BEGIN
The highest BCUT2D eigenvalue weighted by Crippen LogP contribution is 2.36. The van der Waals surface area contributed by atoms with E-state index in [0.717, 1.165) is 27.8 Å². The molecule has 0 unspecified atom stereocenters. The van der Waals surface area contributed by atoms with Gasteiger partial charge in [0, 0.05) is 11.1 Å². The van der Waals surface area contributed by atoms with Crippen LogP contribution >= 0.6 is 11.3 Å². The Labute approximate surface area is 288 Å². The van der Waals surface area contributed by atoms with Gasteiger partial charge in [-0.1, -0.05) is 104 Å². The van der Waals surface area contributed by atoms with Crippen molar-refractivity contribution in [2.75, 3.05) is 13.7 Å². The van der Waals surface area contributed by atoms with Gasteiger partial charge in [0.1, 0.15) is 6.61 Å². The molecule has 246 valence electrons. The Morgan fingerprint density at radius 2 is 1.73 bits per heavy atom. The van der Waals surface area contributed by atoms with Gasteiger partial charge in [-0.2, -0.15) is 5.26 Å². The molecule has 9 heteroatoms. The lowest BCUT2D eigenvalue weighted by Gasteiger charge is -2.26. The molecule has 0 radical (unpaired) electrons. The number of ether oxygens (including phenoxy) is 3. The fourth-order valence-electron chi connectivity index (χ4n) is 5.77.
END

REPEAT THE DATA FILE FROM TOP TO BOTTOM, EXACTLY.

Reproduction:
The highest BCUT2D eigenvalue weighted by Crippen LogP contribution is 2.36. The van der Waals surface area contributed by atoms with E-state index in [0.717, 1.165) is 27.8 Å². The molecule has 0 unspecified atom stereocenters. The van der Waals surface area contributed by atoms with Gasteiger partial charge in [0, 0.05) is 11.1 Å². The van der Waals surface area contributed by atoms with Crippen LogP contribution >= 0.6 is 11.3 Å². The Labute approximate surface area is 288 Å². The van der Waals surface area contributed by atoms with Gasteiger partial charge in [-0.1, -0.05) is 104 Å². The van der Waals surface area contributed by atoms with Crippen molar-refractivity contribution in [2.75, 3.05) is 13.7 Å². The van der Waals surface area contributed by atoms with Gasteiger partial charge in [0.1, 0.15) is 6.61 Å². The molecule has 246 valence electrons. The Morgan fingerprint density at radius 2 is 1.73 bits per heavy atom. The van der Waals surface area contributed by atoms with Gasteiger partial charge in [-0.2, -0.15) is 5.26 Å². The molecule has 9 heteroatoms. The lowest BCUT2D eigenvalue weighted by Gasteiger charge is -2.26. The molecule has 0 radical (unpaired) electrons. The number of ether oxygens (including phenoxy) is 3. The fourth-order valence-electron chi connectivity index (χ4n) is 5.77.